Forming Plurals of Irregular Nouns in English: Morphological, Spelling, and Pronunciation Changes

By Heather Marie Kosur

Nouns are traditionally defined as "words that name people, places, things, and ideas." The following article lists and explains the rules for forming the plurals of irregular nouns in the English language.

Irregular Plural English Nouns

Unlike regular English nouns for which the plural morphological suffix is either -s or -es, irregular English nouns require vowel changes, consonant changes, or suffixation. For some common English nouns of Old English origin, the vowel undergoes an ablaut or vowel sound change. For example, the following chart identifies the singular and plural forms of some common irregular English nouns of Old English origin:

  • Singular – Plural
  • foot – feet
  • louse – lice
  • man – men
  • mouse – mice
  • person – people (also consonant sound change)
  • tooth – teeth
  • woman – women

For some other common English nouns of Old English origin, the plural morphological suffix is -en or -n. For example, the following chart identifies the singular and plural forms of some other common (and dialectal) irregular English nouns of Old English origin:

  • Singular – Plural
  • brother – brethren/brothers (archaic)
  • child – children
  • cow – kine/cows (archaic)
  • eye – eyen/eyes (dialectal)
  • ox – oxen
  • house – housen/houses (dialectal)
  • shoe – shoon/shoes (dialectal)

For other common English nouns often of Old English origin and referring to groups of animals, the plural form is identical to the singular form. For example, the following chart identifies the singular and plural forms of some more irregular English nouns:

  • Singular – Plural
  • bison – bison
  • deer – deer
  • moose – moose
  • offspring – offspring
  • salmon – salmon
  • sheep – sheep
  • species – species
  • trout – trout

Irregular Plural Foreign Nouns

Unlike the plural forms of nouns of English origin, the plurals of nouns borrowed as loanwords from foreign languages often conserve the plural form from the original language. If the noun is of Latin origin and ends in a, change the a to an ae. For example, the following chart identifies the singular and plural forms of Latin loanwords ending in a:

 

  • Singular – Plural
  • alumna – alumnae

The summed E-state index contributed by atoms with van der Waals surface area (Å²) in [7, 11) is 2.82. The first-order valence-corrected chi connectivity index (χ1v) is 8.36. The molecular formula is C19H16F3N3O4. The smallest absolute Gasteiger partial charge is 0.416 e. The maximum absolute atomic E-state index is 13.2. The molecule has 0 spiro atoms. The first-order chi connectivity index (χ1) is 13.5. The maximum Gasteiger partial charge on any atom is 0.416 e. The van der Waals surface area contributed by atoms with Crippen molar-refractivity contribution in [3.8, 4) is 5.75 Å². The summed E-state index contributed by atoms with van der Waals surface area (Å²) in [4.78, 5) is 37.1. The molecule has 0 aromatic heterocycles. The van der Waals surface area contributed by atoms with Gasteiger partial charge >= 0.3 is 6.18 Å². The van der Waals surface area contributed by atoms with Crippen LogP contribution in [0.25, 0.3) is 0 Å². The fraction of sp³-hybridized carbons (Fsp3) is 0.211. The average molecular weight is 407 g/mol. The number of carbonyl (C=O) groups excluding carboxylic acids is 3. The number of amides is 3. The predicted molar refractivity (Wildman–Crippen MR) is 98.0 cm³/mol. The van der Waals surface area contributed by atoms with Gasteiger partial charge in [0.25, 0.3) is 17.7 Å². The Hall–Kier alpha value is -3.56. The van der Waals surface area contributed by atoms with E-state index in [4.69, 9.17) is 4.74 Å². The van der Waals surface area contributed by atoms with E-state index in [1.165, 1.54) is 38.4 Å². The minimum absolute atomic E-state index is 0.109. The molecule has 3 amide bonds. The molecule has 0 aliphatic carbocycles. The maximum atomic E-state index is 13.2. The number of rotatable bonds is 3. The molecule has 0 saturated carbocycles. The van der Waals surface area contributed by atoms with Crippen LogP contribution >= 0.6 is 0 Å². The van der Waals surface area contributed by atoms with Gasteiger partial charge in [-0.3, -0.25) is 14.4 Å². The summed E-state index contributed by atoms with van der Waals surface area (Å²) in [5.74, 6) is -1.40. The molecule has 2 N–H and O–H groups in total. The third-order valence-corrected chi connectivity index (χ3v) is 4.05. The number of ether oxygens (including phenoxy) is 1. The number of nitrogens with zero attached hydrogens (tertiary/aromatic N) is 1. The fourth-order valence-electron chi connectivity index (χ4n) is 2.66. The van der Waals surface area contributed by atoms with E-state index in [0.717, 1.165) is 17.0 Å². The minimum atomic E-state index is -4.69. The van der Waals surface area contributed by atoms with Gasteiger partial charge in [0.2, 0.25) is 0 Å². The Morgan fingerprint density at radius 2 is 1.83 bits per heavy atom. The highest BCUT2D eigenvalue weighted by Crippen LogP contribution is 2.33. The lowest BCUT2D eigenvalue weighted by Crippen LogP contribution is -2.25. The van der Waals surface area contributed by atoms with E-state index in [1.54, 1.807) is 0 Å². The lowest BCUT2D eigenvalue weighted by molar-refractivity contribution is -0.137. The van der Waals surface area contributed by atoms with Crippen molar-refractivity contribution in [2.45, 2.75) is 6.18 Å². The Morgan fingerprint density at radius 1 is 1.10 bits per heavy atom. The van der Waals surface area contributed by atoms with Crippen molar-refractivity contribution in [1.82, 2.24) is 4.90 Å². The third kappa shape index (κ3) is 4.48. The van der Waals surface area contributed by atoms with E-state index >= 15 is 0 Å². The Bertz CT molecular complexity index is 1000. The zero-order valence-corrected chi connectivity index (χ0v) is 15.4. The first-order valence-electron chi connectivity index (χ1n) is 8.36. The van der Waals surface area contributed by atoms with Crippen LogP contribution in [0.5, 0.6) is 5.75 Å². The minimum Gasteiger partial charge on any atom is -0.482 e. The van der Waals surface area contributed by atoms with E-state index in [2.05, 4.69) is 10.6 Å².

• formula – formula

 

If the noun is of Latin origin and ends in ex or ix, change the ex or ix to ices. For example, the following chart identifies the singular and plural forms of Latin loanwords ending in ex and ix:

 

  • Singular – Plural
  • index – indices
  • matrix – matrices
  • vertex – vertices

 

If the noun is of Latin origin and ends in is, change the is to an es. For example, the following chart identifies the singular and plural forms of Latin loanwords ending in es:

 

  • analysis – analyses
  • axis – axes
  • crisis – crises
  • testis – testes
  • thesis – theses

 

If the noun is of Latin origin and ends in on, change the on to an a. For example, the following chart identifies the singular and plural forms of Latin loanwords ending in on:

 

  • automaton – automata
  • criterion – criteria
  • phenomenon – phenomena

 

If the noun is of Latin origin and ends in um, change the um to an a. For example, the following chart identifies the singular and plural forms of Latin loanwords ending in um:

 

  • addendum – addenda
  • datum – data
  • medium – media
  • memorandum – memoranda
  • millennium – millennia

 

If the noun is of Latin origin and ends in us, change the us to an i, era, ora, or es. For example, the following chart identifies the singular and plural forms of Latin loanwords ending in us:

 

  • alumnus – alumni
  • cactus - cacti
  • corpus – corpora
  • census – censuses
  • focus – foci
  • fungus – fungi
  • genus – genera
  • radius – radii
  • syllabus – syllabi
  • uterus – uteri
  • viscus – viscera

 

If the noun is of Greek origin and ends in ma, add the suffix -ta to the end of the word. For example, the following chart identifies the singular and plural forms of Greek loanwords ending in ma:

 

  • dogma – dogmata
  • schema – schemata
  • stigma – stigmata
  • stoma – stomata

 

If the noun is of French origin and ends in eau, add a silent -x suffix to the end of the word. For example, the following chart identifies the singular and plural forms of French loanwords ending in eau:

 

  • beau – beaux
  • bureau – bureaux
  • château – châteaux

 

If the noun is of Hebrew origin, add the suffix -im or -ot to the end of the word. For example, the following chart identifies the singular and plural forms of Hebrew loanwords:

 

  • cherub – cherubim
  • matzah – matzot
  • seraph – seraphim

 

Like with regular English nouns ending in o, the current trend for spelling the pronouncing the plurals of loanwords from foreign languages seems to be moving in the direction of adding only the morphological suffix -s, particularly in the case of uncommon or infrequent nouns.

Printable Download

For a printable reference study sheet of the morphological, spelling, and pronunciation rules for forming plurals of irregular nouns in English, please download the supplement to this article Forming Plural Nouns in English: Rules for Plural Nouns Reference Sheet.